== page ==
I’ve been a stock car racing fan for most of my life, getting addicted in 1964. A Southern Cousin turned me onto the sport, and it’s become a lifetime obsession. Back then, I was still five years away from my first motorcycle ride (another lifelong obsession), seven years from my first beer (ditto), and was still mastering the alphabet that would later become an odd way to make a living.
Like most newly minted fans in 1964, I started my fandom as a Richard Petty backer. The lanky, always grinning North Carolina native in his brilliant blue Hemi Plymouth Furies was the perfect sports hero. That Fury, though a bit brighter in hue than most suburban dads in the era would choose for their daily driver, looked exactly like any number of similar Plymouths I’d see motoring down Boxwood Lane as I walked to Lincoln Elementary School with the neighborhood kids for morning kindergarten classes.
Mopar enthusiasts might correct me, but as best I can recall, there were no Hemi Furies on the street in 1964. The first Hemi car I had personal experience with belonged to an older neighbor. In 1968, he showed up with a brand new Hemi Road Runner in a curiously sedate color that I can only call Elementary school cinderblock wall pale yellow. (It was soon wearing red primer down the right side after a mishap at the track.) It was a relative stripper with the big engine, a bench seat, and a four speed tranny, but word was soon out along the beach road where they raced in my hometown that the Road Runner was the car to beat. Curious to see what all the fuss was about, securing my first ride in the car did more to convince me of the existence of a kind and benevolent God than all the preaching of the good Sisters at Saint Charles Boromeo combined. Somehow, I managed to survive the experience. To this day, the recollection of that Hemi’s primal roar blasting through a pair of Hooker Headers and Thrush glass packs still makes what hair I have left on my scalp stand up straight. After that ride, I was a car guy for life. (Though I’d later come to prefer my next door neighbor’s 1970 Mach One to the Road Runner.)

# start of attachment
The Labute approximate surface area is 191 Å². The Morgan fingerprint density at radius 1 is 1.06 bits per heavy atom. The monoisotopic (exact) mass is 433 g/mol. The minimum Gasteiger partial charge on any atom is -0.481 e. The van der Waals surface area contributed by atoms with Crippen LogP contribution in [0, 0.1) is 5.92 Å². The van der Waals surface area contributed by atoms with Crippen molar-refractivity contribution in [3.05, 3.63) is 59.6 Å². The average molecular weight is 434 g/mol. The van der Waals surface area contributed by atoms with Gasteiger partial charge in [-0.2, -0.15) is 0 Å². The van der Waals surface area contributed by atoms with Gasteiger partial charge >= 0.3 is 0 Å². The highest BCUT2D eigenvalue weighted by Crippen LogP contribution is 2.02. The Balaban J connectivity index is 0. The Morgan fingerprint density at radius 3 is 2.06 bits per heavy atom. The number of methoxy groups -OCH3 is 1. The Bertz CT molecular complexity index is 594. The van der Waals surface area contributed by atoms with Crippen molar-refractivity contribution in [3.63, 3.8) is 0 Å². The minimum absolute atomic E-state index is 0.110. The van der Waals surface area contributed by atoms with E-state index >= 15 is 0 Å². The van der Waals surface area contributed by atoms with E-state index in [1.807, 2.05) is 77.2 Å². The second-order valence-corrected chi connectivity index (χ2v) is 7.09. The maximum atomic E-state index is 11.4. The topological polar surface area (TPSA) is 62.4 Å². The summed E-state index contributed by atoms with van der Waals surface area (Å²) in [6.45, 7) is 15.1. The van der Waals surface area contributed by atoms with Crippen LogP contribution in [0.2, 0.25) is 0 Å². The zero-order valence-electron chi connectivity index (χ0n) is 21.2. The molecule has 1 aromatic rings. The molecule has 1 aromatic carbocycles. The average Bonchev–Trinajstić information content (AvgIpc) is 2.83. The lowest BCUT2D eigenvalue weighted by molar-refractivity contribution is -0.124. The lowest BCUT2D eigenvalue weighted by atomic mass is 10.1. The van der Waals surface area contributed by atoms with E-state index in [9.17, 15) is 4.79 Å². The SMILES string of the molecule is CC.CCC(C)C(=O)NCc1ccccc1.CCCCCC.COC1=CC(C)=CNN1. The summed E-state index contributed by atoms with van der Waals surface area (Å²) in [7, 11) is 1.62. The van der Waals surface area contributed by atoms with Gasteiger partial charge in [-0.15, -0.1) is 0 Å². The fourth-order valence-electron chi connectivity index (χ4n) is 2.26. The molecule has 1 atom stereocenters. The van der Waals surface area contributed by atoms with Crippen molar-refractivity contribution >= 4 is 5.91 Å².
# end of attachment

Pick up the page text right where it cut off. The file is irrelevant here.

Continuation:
Anyways, 1964 was a good year to be a Richard Petty fan… especially for a kid. Petty would win nine of that season’s 62 (I’m not making this up, nor is my brain completely mush yet… yes, 62 races!) en route to his first of seven titles. After the two boycott seasons which tried even a kid’s soul, 1967 was an even better year to be a Richard Petty fan. That year, Petty would win 27 of 48 races… 10 of them in a row. Obviously, he won another title. For Christmas that year, I got a Petty Blue windbreaker with The Plymouth Rapid Transit System patch on its breast. I think I wore it every day until I finally outgrew it…
As I grew up, being a race fan in the Northeast wasn’t easy back in the day. There was little to no TV coverage of the sport. The local sports pages would occasionally devote two inches of column space to Grand National Racing — usually below the horse racing odds on the back page. My Uncle would have to send me columns clipped from the Charlotte Observer, and that’s how I kept up with the sport for much of my childhood.
Eventually, I attended my first Cup race in February of 1973, the Daytona 500 won by none other than Richard Petty. I wrote a story about that experience that’s now older than some Cup drivers. It’s out there somewhere. After that, occasionally Dad would take me to races at Dover or Pocono.